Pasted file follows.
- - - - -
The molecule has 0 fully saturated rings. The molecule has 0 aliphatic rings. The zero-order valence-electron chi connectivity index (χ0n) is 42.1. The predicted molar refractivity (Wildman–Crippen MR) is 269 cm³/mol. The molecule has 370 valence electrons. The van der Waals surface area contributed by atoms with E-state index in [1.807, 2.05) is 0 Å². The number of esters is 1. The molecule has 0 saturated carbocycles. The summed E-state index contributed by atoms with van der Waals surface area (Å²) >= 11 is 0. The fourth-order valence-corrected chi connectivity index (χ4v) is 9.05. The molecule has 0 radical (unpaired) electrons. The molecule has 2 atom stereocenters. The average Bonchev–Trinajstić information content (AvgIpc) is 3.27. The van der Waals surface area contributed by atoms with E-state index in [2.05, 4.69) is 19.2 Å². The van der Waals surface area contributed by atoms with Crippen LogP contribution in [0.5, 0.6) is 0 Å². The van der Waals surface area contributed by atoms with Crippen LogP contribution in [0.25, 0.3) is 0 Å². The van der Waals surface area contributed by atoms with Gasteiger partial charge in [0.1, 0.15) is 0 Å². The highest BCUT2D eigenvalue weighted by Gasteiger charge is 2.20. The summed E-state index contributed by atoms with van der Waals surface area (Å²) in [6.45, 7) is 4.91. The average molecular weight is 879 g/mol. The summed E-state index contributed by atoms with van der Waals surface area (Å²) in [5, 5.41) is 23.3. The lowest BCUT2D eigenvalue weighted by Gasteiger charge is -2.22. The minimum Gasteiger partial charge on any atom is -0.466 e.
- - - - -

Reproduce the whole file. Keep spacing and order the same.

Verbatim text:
The molecule has 0 fully saturated rings. The molecule has 0 aliphatic rings. The zero-order valence-electron chi connectivity index (χ0n) is 42.1. The predicted molar refractivity (Wildman–Crippen MR) is 269 cm³/mol. The molecule has 370 valence electrons. The van der Waals surface area contributed by atoms with E-state index in [1.807, 2.05) is 0 Å². The number of esters is 1. The molecule has 0 saturated carbocycles. The summed E-state index contributed by atoms with van der Waals surface area (Å²) >= 11 is 0. The fourth-order valence-corrected chi connectivity index (χ4v) is 9.05. The molecule has 0 radical (unpaired) electrons. The molecule has 2 atom stereocenters. The average Bonchev–Trinajstić information content (AvgIpc) is 3.27. The van der Waals surface area contributed by atoms with E-state index in [2.05, 4.69) is 19.2 Å². The van der Waals surface area contributed by atoms with Crippen LogP contribution in [0.5, 0.6) is 0 Å². The van der Waals surface area contributed by atoms with Crippen LogP contribution in [0.25, 0.3) is 0 Å². The van der Waals surface area contributed by atoms with Gasteiger partial charge in [0.1, 0.15) is 0 Å². The highest BCUT2D eigenvalue weighted by Gasteiger charge is 2.20. The summed E-state index contributed by atoms with van der Waals surface area (Å²) in [6.45, 7) is 4.91. The average molecular weight is 879 g/mol. The summed E-state index contributed by atoms with van der Waals surface area (Å²) in [5, 5.41) is 23.3. The lowest BCUT2D eigenvalue weighted by Gasteiger charge is -2.22. The minimum Gasteiger partial charge on any atom is -0.466 e.